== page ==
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Endlessly Fascinating Cry - Complete Text

by Sangharakshita


The Bodhisattva Ideal is one of the sublimest spiritual ideals that mankind has ever seen. As
the literal meaning of the word itself informs us, a Bodhisattva is a being (sattva) who has
dedicated himself to the attainment of Supreme Enlightenment (bodhi) for the sake of the
material and spiritual welfare of all living beings, and who is prepared to undergo any
hardship, and make any sacrifice, in order to achieve this end. In the more colourful and
concrete popular versions of the ideal he is indeed sometimes represented as postponing his
own entry into NirvŒna until such time as all other beings in the universe have succeeded in
arriving at that ineffable state, wherein all suffering is forever transcended, and perfect
knowledge - the knowledge of ultimate reality - attained. Yet although such formulations
have their own value they should not be taken as literally true, and it should not be thought
that the Bodhisattva Ideal is literally an altruistic as opposed to an individualistic or selfish
ideal, or that the Bodhisattva devotes himself to the spiritual good of others to the actual
neglect of his own - that he helps others along the path which he himself does not follow.
What he does, rather, is to adopt an attitude in which the terms ‘self* and ‘others* have
become meaningless, or rather, in which they have become indistinguishable in the sense of
being not ontologically identical but dialectically related, so that in doing good to oneself one
does good to others, and in doing good to others one does good to oneself - the one
continually passing over into the other in such a way as to suggest a state ‘beyond* both self
and others.
Bodhisattvas are of four different kinds, which is to say, the Bodhisattva Ideal - or
Bodhisattva Principle - manifests within four different contexts, or at four different levels: (1)
Ordinary human beings who, even without knowing it, are in search of the unchanging peace
and everlasting happiness that cannot be found in any form of conditioned existence, but only
in the Unconditioned. Such are Bodhisattvas in much the same way that the foetus is a human
being, that is to say, they have the capacity for Enlightenment and will realise it provided the
necessary conditions are fulfilled, i.e. provided they come into contact with the Dharma etc.
(2) Buddhists, especially Mahayana Buddhists, who accept the Bodhisattva Ideal but who
have not made any real progress towards its realisation. They may have received the
Bodhisattva ordination. (3) Those in whom the Bodhichitta, the supra-individual Thought of,
or Will to, Enlightenment has actually arisen, and whose lives are increasingly dominated by,
or transformed in accordance with, the Bodhisattva Ideal. Among the Bodhisattvas of this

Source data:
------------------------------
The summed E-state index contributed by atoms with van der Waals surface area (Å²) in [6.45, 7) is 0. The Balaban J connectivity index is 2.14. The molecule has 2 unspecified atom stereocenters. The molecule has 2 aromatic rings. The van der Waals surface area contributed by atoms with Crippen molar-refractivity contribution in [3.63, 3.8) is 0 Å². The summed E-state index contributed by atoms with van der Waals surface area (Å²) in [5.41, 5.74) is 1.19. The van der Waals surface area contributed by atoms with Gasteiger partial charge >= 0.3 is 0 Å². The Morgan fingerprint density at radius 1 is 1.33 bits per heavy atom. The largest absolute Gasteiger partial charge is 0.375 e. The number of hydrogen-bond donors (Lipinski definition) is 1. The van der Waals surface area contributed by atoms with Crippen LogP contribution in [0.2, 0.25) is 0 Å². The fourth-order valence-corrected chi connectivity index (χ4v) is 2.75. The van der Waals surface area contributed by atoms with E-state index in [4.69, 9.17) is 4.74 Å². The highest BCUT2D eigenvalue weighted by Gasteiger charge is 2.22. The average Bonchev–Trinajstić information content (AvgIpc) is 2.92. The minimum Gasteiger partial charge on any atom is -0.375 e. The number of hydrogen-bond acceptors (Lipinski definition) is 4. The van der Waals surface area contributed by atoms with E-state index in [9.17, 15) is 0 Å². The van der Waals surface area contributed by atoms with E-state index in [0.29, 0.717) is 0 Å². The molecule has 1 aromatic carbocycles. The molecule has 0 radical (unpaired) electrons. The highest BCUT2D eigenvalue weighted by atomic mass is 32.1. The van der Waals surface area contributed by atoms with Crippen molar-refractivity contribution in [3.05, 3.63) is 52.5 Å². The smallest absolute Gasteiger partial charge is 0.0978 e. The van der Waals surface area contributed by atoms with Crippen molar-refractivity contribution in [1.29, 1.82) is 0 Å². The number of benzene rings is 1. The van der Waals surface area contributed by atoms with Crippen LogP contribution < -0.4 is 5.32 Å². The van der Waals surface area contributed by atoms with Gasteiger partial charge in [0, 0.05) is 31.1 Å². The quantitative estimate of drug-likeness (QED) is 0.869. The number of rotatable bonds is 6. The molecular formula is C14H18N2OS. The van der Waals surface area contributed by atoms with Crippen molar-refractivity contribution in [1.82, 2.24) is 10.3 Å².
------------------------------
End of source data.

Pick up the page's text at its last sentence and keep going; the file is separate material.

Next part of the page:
kind are great teachers like Nagarjuna, Milarepa, Tsongkhapa, Hui Neng, and Kukai, some of
whom may be so advanced as to be virtually indistinguishable from Buddhas. (4)
‘Archetypal* Bodhisattvas like Manjusri, Avalokitesvara, Samantabhadra and Kshitigarbha,
who are not historical personages, or even individuals in the ordinary sense, but so many
different aspects of the one Cosmic Will to Enlightenment, that is to say of the Buddha-
principle Itself as this is present and at work within the temporal process, eternally leading all
beings to perfection.
The Bodhisattva Ideal was fully exemplified in the historical life of Gautama the Buddha, the
founder of Buddhism, who after attaining Enlightenment at Bodhgaya at the age of 35 (or 29according to some accounts) out of compassion devoted the remainder of his long life to
showing the Path to Emancipation to the various people whom he met in the course of his
travels throughout Northern India. After the withdrawal of his physical presence, however,
there was an increasing tendency, among some of his followers, to concentrate on his
Teaching - or certain aspects of his Teaching - at the expense of his personal example, and
this eventually led to the goal of the spiritual life, and indeed the spiritual life itself, being
conceived of in predominantly individualistic terms. This movement of spiritual
individualism comprised a number of different schools, collectively known to their opponents
within the Buddhist fold as the Hinayana or ‘Little Way*, i.e. the way of emancipation from
suffering for oneself alone rather than for all. According to the Hinayana the Bodhisattva
Ideal had been followed by Gautama the Buddha himself in his previous lives, and could still
be pursued by the exceptionally gifted and heroic Buddhist who wished to become a Buddha
at some time in the remote future when all knowledge of the Dharma had been lost and then,